Saturday, October 11, 2008
"What I am seeing reminds me too much of another destructive period in American history," Lewis wrote in a statement first posted on Politico's website. "Sen. McCain and Gov. Palin are sowing the seeds of hatred and division, and there is no need for this hostility in our political discourse." – John Lewis
The personal attacks of Governor Palin, calling Obama an associate of terrorists and stating he is "not like us" is what provoked the cries of "Kill him" and other venomous crowd responses at so many Republican ticket campaign rallies. John Lewis was right. McCain has a history of insensitivity to issues of racial justice. He even had the poor judgment and callousness to vote against the establishment of the Martin Luther King Holiday in his early years of the Senate, legislation which was begrudgingly signed by Ronald Reagan.
Last year McCain campaigned in Tennessee alongside Republican candidate Bob Corker whose campaign was running the most overtly racist campaign advertisement in recent memory against the Democrat candidate Harold Ford, an African American. It featured an apparently nude white woman speaking directly into the camera the words “call me Harold, Call me". McCain did not say one word about these nasty ads which were running as he campaigned alongside Mr.Corker. At the times these advertisements were being criticized by the media and some members of the Republican Party. McCain was silent.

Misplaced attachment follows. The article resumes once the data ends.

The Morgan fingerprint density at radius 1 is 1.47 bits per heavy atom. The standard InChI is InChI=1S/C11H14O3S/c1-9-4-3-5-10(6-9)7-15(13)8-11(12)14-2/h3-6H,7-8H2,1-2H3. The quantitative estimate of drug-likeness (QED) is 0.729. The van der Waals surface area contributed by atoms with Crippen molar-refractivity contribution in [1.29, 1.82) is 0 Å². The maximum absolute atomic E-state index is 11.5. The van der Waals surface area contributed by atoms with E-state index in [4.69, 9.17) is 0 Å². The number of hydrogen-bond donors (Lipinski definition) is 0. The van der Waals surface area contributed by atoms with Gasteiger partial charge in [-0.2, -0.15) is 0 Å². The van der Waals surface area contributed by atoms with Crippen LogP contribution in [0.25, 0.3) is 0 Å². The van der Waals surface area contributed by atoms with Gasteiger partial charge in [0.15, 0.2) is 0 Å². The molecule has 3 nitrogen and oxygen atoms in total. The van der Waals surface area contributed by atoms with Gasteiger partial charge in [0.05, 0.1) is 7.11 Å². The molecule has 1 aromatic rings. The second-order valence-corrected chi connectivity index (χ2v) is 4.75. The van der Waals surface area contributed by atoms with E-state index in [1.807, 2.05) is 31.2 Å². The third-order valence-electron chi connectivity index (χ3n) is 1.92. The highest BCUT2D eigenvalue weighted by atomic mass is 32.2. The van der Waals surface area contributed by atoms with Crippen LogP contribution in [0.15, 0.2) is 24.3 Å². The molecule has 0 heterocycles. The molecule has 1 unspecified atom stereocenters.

John McCain's political hero is Ronald Reagan, who launched his first presidential campaign in the small town of Philadelphia Mississippi in 1980, the location of the murder of three civil rights workers. In that speech Reagan invoked the phrase "states right" the calling card phrase of segregationists. This speech was an obvious appeal to southern racists and was following the script of Richard Nixon’s infamous “southern strategy” of 1968 which led him to victory over Hubert Humphrey.
I am not saying that McCain is a racist. In his 2000 campaign however McCain dropped his earlier opposition to continued presence of the confederate battle emblem which was in the South Carolina flag and was and is a symbol of anti-black sentiment. McCain later apologized for this change of position.
John Lewis is speaking out of a historical context which is being confirmed by McCain's campaign in this election cycle. John McCain, like George Wallace will appeal to racism and racial fears if he feels it will win an election. He has done it in the past, he has supported others who have engaged in this type of behavior and he is doing it now.
Obama has distanced himself from Lewis's comparison of McCain to the venal George Wallace, fair enough. John McCain has not called for segregation but the difference between McCain and Wallace has historically been a difference of degree more than a difference in kind. We must ask is this the behavior of an American patriot? Is this acceptable behavior for an American Presidential candidate in the 21st Century? I think not.